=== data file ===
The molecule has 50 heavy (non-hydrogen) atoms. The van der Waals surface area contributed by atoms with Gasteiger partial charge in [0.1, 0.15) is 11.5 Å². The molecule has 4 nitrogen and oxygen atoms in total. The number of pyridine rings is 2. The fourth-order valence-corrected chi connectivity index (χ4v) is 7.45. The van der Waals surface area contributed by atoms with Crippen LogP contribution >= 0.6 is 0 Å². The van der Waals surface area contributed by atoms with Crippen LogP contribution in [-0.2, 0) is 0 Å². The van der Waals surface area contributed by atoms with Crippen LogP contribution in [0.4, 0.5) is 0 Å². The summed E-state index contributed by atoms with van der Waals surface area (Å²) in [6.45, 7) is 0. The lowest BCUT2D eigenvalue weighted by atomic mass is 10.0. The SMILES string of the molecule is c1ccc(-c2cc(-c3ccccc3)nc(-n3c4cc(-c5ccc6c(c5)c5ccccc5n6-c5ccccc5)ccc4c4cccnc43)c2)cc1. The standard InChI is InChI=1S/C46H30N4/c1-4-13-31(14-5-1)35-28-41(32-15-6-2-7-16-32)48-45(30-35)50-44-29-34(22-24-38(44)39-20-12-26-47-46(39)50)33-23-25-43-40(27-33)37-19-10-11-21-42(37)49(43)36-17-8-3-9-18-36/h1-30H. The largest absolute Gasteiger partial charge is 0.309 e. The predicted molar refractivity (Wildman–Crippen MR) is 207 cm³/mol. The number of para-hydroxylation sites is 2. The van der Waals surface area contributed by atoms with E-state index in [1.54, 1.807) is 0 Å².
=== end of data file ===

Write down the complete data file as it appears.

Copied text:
The molecule has 50 heavy (non-hydrogen) atoms. The van der Waals surface area contributed by atoms with Gasteiger partial charge in [0.1, 0.15) is 11.5 Å². The molecule has 4 nitrogen and oxygen atoms in total. The number of pyridine rings is 2. The fourth-order valence-corrected chi connectivity index (χ4v) is 7.45. The van der Waals surface area contributed by atoms with Crippen LogP contribution >= 0.6 is 0 Å². The van der Waals surface area contributed by atoms with Crippen LogP contribution in [-0.2, 0) is 0 Å². The van der Waals surface area contributed by atoms with Crippen LogP contribution in [0.4, 0.5) is 0 Å². The summed E-state index contributed by atoms with van der Waals surface area (Å²) in [6.45, 7) is 0. The lowest BCUT2D eigenvalue weighted by atomic mass is 10.0. The SMILES string of the molecule is c1ccc(-c2cc(-c3ccccc3)nc(-n3c4cc(-c5ccc6c(c5)c5ccccc5n6-c5ccccc5)ccc4c4cccnc43)c2)cc1. The standard InChI is InChI=1S/C46H30N4/c1-4-13-31(14-5-1)35-28-41(32-15-6-2-7-16-32)48-45(30-35)50-44-29-34(22-24-38(44)39-20-12-26-47-46(39)50)33-23-25-43-40(27-33)37-19-10-11-21-42(37)49(43)36-17-8-3-9-18-36/h1-30H. The largest absolute Gasteiger partial charge is 0.309 e. The predicted molar refractivity (Wildman–Crippen MR) is 207 cm³/mol. The number of para-hydroxylation sites is 2. The van der Waals surface area contributed by atoms with E-state index in [1.54, 1.807) is 0 Å².